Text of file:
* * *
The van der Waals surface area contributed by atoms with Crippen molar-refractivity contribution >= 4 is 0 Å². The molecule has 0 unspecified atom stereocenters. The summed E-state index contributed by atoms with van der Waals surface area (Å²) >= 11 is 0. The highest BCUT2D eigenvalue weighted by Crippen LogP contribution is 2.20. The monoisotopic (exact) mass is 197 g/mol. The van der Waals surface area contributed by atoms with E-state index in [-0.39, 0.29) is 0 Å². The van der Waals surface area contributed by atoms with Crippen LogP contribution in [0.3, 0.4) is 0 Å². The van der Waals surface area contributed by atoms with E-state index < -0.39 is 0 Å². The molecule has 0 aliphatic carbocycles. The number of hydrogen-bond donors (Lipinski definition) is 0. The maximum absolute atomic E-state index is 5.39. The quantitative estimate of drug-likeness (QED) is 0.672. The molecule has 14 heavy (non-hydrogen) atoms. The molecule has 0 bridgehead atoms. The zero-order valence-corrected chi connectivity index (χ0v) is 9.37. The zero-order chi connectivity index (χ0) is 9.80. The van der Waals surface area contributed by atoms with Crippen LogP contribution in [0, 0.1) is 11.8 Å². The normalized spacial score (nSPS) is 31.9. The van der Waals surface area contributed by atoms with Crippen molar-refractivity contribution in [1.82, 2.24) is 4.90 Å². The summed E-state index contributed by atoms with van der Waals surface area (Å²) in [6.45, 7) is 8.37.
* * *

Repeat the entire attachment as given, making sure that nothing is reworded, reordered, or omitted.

The van der Waals surface area contributed by atoms with Crippen molar-refractivity contribution >= 4 is 0 Å². The molecule has 0 unspecified atom stereocenters. The summed E-state index contributed by atoms with van der Waals surface area (Å²) >= 11 is 0. The highest BCUT2D eigenvalue weighted by Crippen LogP contribution is 2.20. The monoisotopic (exact) mass is 197 g/mol. The van der Waals surface area contributed by atoms with E-state index in [-0.39, 0.29) is 0 Å². The van der Waals surface area contributed by atoms with Crippen LogP contribution in [0.3, 0.4) is 0 Å². The van der Waals surface area contributed by atoms with E-state index < -0.39 is 0 Å². The molecule has 0 aliphatic carbocycles. The number of hydrogen-bond donors (Lipinski definition) is 0. The maximum absolute atomic E-state index is 5.39. The quantitative estimate of drug-likeness (QED) is 0.672. The molecule has 14 heavy (non-hydrogen) atoms. The molecule has 0 bridgehead atoms. The zero-order valence-corrected chi connectivity index (χ0v) is 9.37. The zero-order chi connectivity index (χ0) is 9.80. The van der Waals surface area contributed by atoms with Crippen LogP contribution in [0, 0.1) is 11.8 Å². The normalized spacial score (nSPS) is 31.9. The van der Waals surface area contributed by atoms with Crippen molar-refractivity contribution in [1.82, 2.24) is 4.90 Å². The summed E-state index contributed by atoms with van der Waals surface area (Å²) in [6.45, 7) is 8.37.